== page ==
I really wish that I could tell you that bed is as comfortable as it looks. I know that beds are totally a matter of preference and I saw reviews where some people loved them, but I'm not really into a firm mattress. After a long day of traveling or exploring a city, I want a soft, plush bed that I can sink into. The pillows were also a problem for me - they're huge in terms of thickness/height but also super firm, so it put my neck at an odd angle. I woke up with a hurting neck at around 3 a.m. and ended up grabbing a couple of towels from the bathroom to use as a pillow for the rest of the night.
One nice thing about the all white bedding - it's easy to tell if it's clean! My room and bathroom were totally clean (other than the bit of dust you can see in the Keurig above), and I appreciated that the toiletries in the bathroom had been arranged in a neat presentation, rather than just placed on the counter at random.
Each room has a selection of books from the hotel's library. Wish I'd had time to flip through them! The live plant was also a nice touch. It made this little corner feel quite homey.
I had a large King bed room, so I can't really comment on the other sizes (you can also select a small, medium, double, or a suite), but mine was pretty much standard hotel room size. I saw some reviews that mentioned tiny bathrooms, but I found it large enough to get ready in comfortably. (Maybe other rooms have smaller bathrooms?)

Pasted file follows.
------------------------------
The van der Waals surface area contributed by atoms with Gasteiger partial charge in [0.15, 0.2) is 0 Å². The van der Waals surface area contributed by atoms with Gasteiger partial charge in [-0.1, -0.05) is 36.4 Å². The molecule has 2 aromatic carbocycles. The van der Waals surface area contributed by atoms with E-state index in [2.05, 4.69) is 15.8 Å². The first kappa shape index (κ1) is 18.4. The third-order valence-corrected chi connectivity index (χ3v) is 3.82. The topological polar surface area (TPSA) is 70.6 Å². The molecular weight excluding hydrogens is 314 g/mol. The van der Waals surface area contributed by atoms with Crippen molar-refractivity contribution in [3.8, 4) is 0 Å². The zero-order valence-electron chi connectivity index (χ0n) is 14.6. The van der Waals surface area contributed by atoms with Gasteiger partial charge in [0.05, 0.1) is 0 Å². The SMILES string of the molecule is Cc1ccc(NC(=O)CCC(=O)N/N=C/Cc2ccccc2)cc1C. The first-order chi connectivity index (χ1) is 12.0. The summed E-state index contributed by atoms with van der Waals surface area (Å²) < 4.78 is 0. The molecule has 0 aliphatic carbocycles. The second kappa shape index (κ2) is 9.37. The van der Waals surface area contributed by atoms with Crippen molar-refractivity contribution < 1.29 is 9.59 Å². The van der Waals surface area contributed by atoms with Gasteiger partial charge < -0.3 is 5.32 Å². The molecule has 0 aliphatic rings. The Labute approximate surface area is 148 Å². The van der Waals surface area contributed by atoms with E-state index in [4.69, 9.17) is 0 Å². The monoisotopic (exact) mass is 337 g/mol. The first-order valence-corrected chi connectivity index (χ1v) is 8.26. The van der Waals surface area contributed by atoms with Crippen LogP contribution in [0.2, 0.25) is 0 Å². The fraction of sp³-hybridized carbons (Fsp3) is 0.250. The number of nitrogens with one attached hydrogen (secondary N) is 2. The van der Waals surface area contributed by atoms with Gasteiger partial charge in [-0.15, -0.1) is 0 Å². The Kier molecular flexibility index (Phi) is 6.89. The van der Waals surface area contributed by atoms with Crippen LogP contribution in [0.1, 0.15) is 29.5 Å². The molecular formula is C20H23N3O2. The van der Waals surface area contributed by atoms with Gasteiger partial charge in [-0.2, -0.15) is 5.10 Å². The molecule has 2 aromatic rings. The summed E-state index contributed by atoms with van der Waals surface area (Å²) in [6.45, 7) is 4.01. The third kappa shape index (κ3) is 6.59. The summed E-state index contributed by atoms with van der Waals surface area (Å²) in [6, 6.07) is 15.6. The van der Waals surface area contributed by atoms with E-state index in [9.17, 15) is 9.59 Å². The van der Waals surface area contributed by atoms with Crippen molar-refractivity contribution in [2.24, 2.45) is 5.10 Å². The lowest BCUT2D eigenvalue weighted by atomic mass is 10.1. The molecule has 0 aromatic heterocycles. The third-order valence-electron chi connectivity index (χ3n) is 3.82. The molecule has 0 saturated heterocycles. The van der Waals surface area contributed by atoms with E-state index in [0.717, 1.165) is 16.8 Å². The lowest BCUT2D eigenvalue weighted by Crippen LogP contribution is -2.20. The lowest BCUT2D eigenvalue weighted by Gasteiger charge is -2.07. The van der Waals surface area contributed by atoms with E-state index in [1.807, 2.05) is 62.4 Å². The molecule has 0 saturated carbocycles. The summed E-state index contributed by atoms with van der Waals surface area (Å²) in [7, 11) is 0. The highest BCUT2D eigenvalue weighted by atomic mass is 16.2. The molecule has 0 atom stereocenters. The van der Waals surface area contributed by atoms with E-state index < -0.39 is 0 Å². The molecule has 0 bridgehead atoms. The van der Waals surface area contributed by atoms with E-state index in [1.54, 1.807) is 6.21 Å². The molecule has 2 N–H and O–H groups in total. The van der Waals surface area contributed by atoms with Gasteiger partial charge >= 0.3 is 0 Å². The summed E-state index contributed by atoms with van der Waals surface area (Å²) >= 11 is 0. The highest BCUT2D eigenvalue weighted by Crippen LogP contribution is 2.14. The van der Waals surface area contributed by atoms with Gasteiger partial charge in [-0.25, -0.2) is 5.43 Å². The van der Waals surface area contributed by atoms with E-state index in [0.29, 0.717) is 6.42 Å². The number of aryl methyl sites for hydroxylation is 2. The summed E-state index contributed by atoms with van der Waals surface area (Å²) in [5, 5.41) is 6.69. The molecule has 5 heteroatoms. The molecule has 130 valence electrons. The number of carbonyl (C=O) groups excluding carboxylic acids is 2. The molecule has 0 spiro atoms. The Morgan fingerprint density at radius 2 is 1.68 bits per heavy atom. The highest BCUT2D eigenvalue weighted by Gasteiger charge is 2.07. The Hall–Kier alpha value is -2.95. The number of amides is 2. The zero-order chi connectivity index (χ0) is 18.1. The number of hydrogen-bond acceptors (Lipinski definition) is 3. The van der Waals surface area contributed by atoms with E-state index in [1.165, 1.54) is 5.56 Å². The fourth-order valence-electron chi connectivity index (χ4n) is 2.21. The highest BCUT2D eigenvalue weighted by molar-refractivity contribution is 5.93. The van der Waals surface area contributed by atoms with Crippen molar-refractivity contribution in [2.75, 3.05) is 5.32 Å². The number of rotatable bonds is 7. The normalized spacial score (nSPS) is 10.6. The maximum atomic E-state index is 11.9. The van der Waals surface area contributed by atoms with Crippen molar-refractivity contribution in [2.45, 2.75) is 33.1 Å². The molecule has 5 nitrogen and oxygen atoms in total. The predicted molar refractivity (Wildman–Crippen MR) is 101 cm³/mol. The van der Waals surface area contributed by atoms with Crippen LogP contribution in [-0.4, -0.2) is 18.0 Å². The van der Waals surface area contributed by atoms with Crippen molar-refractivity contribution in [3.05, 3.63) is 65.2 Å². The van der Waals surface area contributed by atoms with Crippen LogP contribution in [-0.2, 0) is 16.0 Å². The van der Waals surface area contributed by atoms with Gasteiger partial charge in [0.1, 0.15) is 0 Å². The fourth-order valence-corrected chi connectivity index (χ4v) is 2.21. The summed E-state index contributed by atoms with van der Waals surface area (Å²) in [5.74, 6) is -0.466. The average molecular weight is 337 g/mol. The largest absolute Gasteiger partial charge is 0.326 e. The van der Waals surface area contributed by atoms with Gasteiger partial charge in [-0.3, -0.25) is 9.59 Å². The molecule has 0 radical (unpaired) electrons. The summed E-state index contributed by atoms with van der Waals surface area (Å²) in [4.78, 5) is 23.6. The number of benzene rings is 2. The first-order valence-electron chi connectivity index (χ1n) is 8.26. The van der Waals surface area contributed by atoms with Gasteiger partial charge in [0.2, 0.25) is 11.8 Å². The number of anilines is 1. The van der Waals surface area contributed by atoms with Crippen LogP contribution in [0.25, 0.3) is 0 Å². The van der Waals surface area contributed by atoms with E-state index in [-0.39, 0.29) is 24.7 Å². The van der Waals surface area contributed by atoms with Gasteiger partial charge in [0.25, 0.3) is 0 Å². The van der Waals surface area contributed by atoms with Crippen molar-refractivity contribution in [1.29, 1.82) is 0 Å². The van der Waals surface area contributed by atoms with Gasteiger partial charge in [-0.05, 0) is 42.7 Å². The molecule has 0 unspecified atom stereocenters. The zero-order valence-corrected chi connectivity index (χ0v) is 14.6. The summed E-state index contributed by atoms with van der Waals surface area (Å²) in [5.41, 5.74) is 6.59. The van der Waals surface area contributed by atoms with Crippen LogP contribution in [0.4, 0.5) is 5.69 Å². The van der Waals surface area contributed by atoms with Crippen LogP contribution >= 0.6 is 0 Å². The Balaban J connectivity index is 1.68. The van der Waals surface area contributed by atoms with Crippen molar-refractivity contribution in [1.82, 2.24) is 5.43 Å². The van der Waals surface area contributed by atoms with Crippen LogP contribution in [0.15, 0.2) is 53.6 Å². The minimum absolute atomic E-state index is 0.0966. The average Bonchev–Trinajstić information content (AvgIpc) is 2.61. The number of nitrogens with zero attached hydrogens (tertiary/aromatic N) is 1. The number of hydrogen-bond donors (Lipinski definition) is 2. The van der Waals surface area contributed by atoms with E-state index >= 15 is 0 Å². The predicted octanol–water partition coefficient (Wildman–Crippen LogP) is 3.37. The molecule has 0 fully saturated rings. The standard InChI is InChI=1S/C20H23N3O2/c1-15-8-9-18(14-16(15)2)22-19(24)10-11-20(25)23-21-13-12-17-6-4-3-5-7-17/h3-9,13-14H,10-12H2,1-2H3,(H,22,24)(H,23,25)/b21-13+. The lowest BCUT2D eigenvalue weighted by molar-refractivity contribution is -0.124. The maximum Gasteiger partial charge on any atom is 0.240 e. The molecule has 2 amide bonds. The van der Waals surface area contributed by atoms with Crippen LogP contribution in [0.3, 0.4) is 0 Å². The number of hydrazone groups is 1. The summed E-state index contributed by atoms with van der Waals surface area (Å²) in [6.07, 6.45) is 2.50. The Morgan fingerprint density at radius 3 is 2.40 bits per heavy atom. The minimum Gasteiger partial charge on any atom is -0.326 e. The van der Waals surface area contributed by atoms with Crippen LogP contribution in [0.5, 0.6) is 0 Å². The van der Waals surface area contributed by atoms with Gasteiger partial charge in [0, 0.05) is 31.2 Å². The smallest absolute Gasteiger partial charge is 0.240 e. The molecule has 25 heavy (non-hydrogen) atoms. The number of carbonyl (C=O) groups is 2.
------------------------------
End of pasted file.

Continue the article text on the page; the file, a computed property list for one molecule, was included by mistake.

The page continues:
The sink and mirrors are directly out of frame to the left. I do wish there had been a tub - a nice soak would have felt amazing after 15 hours in the car!
One random thing that amused me: If you look at the image at the very top of this post, you'll notice that the hotel exterior is washed with colorful lights. It changes colors, too! I discovered that this is done via little blocks of multicolored lights on those strips you see below each row of windows. If you don't close your blinds before drifting off to sleep, you end up with this accidental room decoration!